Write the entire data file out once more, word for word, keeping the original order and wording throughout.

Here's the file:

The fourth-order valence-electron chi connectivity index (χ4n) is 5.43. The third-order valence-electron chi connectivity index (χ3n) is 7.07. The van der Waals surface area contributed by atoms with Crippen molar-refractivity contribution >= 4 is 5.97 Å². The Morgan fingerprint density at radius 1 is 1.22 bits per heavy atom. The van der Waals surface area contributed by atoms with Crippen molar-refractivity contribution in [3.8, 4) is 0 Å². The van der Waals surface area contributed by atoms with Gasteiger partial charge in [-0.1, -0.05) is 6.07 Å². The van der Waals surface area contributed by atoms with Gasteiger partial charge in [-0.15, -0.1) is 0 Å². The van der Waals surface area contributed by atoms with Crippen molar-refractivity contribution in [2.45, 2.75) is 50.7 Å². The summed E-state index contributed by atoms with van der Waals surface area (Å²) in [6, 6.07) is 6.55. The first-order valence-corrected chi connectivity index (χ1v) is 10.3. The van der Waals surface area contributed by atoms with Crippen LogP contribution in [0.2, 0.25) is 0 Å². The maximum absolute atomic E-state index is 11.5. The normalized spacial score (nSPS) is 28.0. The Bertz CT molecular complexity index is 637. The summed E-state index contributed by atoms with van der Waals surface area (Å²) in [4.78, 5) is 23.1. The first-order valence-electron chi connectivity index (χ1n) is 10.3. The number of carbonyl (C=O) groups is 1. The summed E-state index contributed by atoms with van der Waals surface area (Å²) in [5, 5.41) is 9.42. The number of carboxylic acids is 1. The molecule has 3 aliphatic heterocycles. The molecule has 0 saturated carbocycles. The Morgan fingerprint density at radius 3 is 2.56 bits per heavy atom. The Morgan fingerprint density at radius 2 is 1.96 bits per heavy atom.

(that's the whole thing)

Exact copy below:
The fourth-order valence-electron chi connectivity index (χ4n) is 5.43. The third-order valence-electron chi connectivity index (χ3n) is 7.07. The van der Waals surface area contributed by atoms with Crippen molar-refractivity contribution >= 4 is 5.97 Å². The Morgan fingerprint density at radius 1 is 1.22 bits per heavy atom. The van der Waals surface area contributed by atoms with Crippen molar-refractivity contribution in [3.8, 4) is 0 Å². The van der Waals surface area contributed by atoms with Gasteiger partial charge in [-0.1, -0.05) is 6.07 Å². The van der Waals surface area contributed by atoms with Gasteiger partial charge in [-0.15, -0.1) is 0 Å². The van der Waals surface area contributed by atoms with Crippen molar-refractivity contribution in [2.45, 2.75) is 50.7 Å². The summed E-state index contributed by atoms with van der Waals surface area (Å²) in [6, 6.07) is 6.55. The first-order valence-corrected chi connectivity index (χ1v) is 10.3. The van der Waals surface area contributed by atoms with Crippen LogP contribution in [0.2, 0.25) is 0 Å². The maximum absolute atomic E-state index is 11.5. The normalized spacial score (nSPS) is 28.0. The Bertz CT molecular complexity index is 637. The summed E-state index contributed by atoms with van der Waals surface area (Å²) in [4.78, 5) is 23.1. The first-order valence-electron chi connectivity index (χ1n) is 10.3. The number of carbonyl (C=O) groups is 1. The summed E-state index contributed by atoms with van der Waals surface area (Å²) in [5, 5.41) is 9.42. The number of carboxylic acids is 1. The molecule has 3 aliphatic heterocycles. The molecule has 0 saturated carbocycles. The Morgan fingerprint density at radius 3 is 2.56 bits per heavy atom. The Morgan fingerprint density at radius 2 is 1.96 bits per heavy atom.